As part of my company’s training, all employees are made to do personality tests. The purpose of these exercises is to understand yourself better in order to work to each other’s strengths and on your own weaknesses. I’ve done two tests so far – the Myer Briggs Type Indicator (MBTI) and Emergenetics, both of which are internationally used in corporations and relatively well-known.
These tests all have some scientific claims for credibility purposes, but I’d take it with a healthy pinch of salt. What is good enough for me though, is that they are meant to be assessment tools, not predictive tools. They cannot make claims about what you can or cannot do, will or will not.
Without elaborating too much on what the research methodologies are – in brief, the results I got were slightly perplexing. It told me things I already knew about myself – I think conceptually and strategically. I am good with possibilities and bad with details. I am also a rigid ass and not flexible to change. But there was something else, and this helped me to confront something I suspect I’ve been struggling with since school:
I am an introvert who is not good with people. (This combination is different from the results of some of my colleagues – people who are introverts AND good with people, or extroverts who are NOT good with people). I score low on people intuition, empathy and social awareness. In a work setting, that means I am likely to think big picture, analyze, plan and organise before I think about the people it affects. I am less likely to value team rapport and relationships and more likely to value bottom line, risks, control and procedure. For a sense of degree, my score on emergenetics indicates that I am 38% conceptual, 34% analytical, 24% structural and 4% social.
My boss had once taken a look at my results and said I am a perfect worker.
But its far from who I want to be as a person. While I know these results indicate preference and not competence, it has prompted me to think about the situations in which I feel most uncomfortable, frustrated or just plain stuck:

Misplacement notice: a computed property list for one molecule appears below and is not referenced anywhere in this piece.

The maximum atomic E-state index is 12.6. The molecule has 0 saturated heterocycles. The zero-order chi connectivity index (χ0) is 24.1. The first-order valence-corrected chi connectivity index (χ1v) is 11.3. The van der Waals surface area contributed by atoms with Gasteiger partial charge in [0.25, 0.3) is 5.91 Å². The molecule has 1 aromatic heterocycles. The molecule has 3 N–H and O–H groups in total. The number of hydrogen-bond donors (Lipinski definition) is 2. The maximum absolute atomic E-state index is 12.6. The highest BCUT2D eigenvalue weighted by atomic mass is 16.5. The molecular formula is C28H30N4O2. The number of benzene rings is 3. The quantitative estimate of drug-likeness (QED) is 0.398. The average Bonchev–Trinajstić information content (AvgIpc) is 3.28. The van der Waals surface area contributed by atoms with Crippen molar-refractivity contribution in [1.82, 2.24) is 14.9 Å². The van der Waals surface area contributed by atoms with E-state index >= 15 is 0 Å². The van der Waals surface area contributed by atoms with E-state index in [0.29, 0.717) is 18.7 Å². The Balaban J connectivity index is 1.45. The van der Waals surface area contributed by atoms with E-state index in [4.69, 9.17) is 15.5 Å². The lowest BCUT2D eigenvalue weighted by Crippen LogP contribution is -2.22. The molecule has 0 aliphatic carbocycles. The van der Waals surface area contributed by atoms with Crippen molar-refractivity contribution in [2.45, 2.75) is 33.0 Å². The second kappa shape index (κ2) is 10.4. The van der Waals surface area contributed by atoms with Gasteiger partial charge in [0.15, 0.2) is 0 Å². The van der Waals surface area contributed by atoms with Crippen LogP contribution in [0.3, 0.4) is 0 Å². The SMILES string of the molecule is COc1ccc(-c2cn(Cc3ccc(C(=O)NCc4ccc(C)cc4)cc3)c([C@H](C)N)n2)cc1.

1) Disagreements, 2) Small Talk and 3) Gossip.
At the heart of it, whenever I am in these situations, I feel like I have to pretend to be somebody I am not. In disagreements, where two points of view collide, being friendly and funny (which I am not) really helps in easing the tension. In these situations I have a natural tendency to withdraw into my shell and mull over the exchange, but that often gives people the wrong impression that I am bearing a grudge, which is not true at all.
On top of that, being in an industry where I meet new people almost every day, I am also really inept at creating small talk. I feel pressure to appear like I am interested in trivial conversations. 8 out of 10 times – I don’t care to know about what their latest bag bargain was, or what they heard about someone dating someone.
There are no straightforward answers to social inadequacy. You can only act according to what you think is right to do. That brings me to a latin phrase I discovered last year while reading The Midnight Circus – Esse Quam Videri. It means, ‘To be, rather than to seem (to be)’.
Many times in my life I feel compelled to behave in a way which I believe will shape other people’s judgment of me positively, often mistaking their judgment of me as the person I think I am. I sometimes do things which I don’t always want to, for example – offering to take up a colleague’s share of work because they are meeting a deadline and behind schedule. I do it because I feel I should be a helpful team member, but it often leaves me feeling quite disgruntled. Why should I sacrifice my personal time to complete someone else’s assignment because they have poorer time management?
In my quest for happiness and learning how to be a better person, this philosophy of ‘being, rather than seeming’ has helped me to adjust my attitudes when making decisions like this. It’s not about addressing my inadequacy with pretense, or better acting skills. But instead, turning inward and asking myself why am I like this? Instead of just being helpful because social norms demand for me to do so, I should be helpful because I can and because I want to do so. If I become disgruntled, I should ask myself, am I feeling so because I am impatient and self-centered? Is that the kind of person I want to be?
Likewise when making small talk with acquaintances or when I am in disagreement with someone else. If what they are saying is not interesting, is it because I am being dismissive? Am I really, really listening to what they are saying? How can I be more sincere and well-meaning to the person who is talking to me?
And if I am pretending to be someone I am not, what am I trying to prove?
Harmony is the alignment of both intention and action. If my outward behavior is not in sync with my inner standing, then it’s about moderating either one to lead me to being the person I want to be. It’s funny how the process of seeking happiness, which starts off as being quite a selfish thing, is ultimately about cultivating love and generosity!
This philosophy has helped me a bit. I make my best effort to pay attention and empathize. On some days I still fail. It’s still a long way off to charming people’s socks off, but it’s my way of wanting to connect with people honestly. If this doesn’t help improve my ‘people’s skills’, then I am doomed because there is no way I can do anymore fake smiles :P